Each project risk will need a management strategy and an action plan. Work with your team to establish what to do about them. You might not take any action for some smaller risks but for those that have the potential to give you a big headache you’ll want to look at creative solutions to make them go away.

What documents should your project have?

Project Initiation Document
Project Plan
Risk log
Issue log
Change log
Project Closure Document

There are plenty of others but these are the minimum.

3. Learn to cope when things go wrong

When problems do hit (and they will!), the best project managers deal with them calmly and professionally. If that isn’t your nature, you’ll have to work hard to give the impression of having everything under control. You set the tone for the team and they will take their lead from you. However disastrous the problem, don’t run around like a headless chicken screaming, “The sky is falling!” Sit down with some subject matter experts and come up with some solutions to the problem so you can present your project sponsor with a recommendation of how to deal with it.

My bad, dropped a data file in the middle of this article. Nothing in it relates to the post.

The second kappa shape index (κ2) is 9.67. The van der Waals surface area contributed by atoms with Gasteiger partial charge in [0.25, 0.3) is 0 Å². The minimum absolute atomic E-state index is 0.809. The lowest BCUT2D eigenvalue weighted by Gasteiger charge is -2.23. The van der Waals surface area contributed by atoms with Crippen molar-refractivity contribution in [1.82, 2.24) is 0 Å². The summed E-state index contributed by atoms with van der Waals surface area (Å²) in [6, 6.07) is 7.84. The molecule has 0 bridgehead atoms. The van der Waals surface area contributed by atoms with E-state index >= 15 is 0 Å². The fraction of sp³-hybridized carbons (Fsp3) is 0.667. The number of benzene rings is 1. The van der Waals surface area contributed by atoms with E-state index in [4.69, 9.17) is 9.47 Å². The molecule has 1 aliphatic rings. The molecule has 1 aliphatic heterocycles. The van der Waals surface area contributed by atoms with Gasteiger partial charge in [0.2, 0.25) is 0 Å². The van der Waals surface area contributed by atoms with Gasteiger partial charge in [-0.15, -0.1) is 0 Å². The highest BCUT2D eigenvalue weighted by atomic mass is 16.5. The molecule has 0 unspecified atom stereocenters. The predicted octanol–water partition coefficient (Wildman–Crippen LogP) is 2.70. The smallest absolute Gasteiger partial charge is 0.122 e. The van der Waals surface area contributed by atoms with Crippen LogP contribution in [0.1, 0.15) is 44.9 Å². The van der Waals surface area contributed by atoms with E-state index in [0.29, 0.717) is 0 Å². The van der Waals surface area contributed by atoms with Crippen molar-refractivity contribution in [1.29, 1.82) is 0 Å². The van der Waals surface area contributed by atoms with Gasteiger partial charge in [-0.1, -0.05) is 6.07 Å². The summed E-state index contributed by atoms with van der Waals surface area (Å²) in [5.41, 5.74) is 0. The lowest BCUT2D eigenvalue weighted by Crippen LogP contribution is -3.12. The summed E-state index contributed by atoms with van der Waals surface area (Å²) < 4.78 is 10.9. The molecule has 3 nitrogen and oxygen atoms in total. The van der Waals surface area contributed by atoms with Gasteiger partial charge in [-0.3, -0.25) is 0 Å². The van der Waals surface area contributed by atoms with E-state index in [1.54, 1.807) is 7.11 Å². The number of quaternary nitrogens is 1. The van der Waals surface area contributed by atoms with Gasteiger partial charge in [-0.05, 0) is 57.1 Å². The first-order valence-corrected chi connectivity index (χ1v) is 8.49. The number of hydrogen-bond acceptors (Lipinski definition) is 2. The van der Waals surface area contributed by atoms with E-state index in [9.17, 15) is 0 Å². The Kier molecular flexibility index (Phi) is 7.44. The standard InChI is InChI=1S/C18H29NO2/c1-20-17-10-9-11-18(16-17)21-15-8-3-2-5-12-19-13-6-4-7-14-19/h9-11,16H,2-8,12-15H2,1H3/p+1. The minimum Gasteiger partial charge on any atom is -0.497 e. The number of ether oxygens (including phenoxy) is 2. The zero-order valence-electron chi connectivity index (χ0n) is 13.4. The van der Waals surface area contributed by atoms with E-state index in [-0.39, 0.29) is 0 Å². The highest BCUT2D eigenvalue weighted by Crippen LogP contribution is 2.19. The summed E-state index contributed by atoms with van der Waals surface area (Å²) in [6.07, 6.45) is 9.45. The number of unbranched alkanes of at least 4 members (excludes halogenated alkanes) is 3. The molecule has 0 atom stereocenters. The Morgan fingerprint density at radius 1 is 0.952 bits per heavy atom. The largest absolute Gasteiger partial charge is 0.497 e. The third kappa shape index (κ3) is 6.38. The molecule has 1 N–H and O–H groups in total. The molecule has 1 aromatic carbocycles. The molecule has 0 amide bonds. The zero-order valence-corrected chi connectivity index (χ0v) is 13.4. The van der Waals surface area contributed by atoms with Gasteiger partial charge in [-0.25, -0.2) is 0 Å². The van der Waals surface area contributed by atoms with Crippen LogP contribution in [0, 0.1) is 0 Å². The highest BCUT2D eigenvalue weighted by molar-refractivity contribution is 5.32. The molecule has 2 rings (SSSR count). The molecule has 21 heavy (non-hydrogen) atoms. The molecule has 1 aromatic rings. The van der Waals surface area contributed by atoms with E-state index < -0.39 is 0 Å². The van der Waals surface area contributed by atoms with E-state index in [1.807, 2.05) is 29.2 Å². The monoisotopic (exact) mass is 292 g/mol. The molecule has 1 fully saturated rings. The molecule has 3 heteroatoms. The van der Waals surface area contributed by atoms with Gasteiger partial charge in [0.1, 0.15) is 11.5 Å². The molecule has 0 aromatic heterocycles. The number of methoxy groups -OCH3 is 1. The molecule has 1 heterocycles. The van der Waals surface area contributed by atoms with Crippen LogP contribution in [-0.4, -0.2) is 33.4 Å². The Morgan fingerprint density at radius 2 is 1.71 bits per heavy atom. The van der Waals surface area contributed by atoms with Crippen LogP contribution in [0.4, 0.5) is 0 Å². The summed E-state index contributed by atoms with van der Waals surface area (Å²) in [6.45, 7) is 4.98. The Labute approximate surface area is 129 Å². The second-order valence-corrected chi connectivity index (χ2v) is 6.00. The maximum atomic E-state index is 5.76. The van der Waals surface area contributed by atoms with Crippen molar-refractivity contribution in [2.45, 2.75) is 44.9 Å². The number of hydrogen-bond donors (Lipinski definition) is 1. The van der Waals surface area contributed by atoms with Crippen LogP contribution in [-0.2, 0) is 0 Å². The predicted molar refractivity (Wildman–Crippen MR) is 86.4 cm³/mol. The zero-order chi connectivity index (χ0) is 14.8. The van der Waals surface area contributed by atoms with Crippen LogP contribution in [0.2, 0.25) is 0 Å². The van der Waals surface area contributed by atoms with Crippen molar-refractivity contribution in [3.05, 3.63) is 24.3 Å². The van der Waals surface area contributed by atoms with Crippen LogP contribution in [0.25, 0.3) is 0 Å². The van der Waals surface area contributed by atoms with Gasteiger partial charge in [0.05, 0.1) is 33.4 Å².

4. Understand the benefits

What benefits will this project deliver? Every project task you do should contribute to achieving those. These days, companies don’t have the budget or resources to invest in projects that don’t deliver anything useful. And as business priorities change at a scary rate, today’s high profile, top priority project is tomorrow’s pointless exercise. Make sure you understand your project’s benefits and keep checking that they will be achieved and that the project does still align with current business strategy. If it doesn’t, it’s probably time for your project to be stopped and for you to work on something more worthwhile.

5. No one will understand your job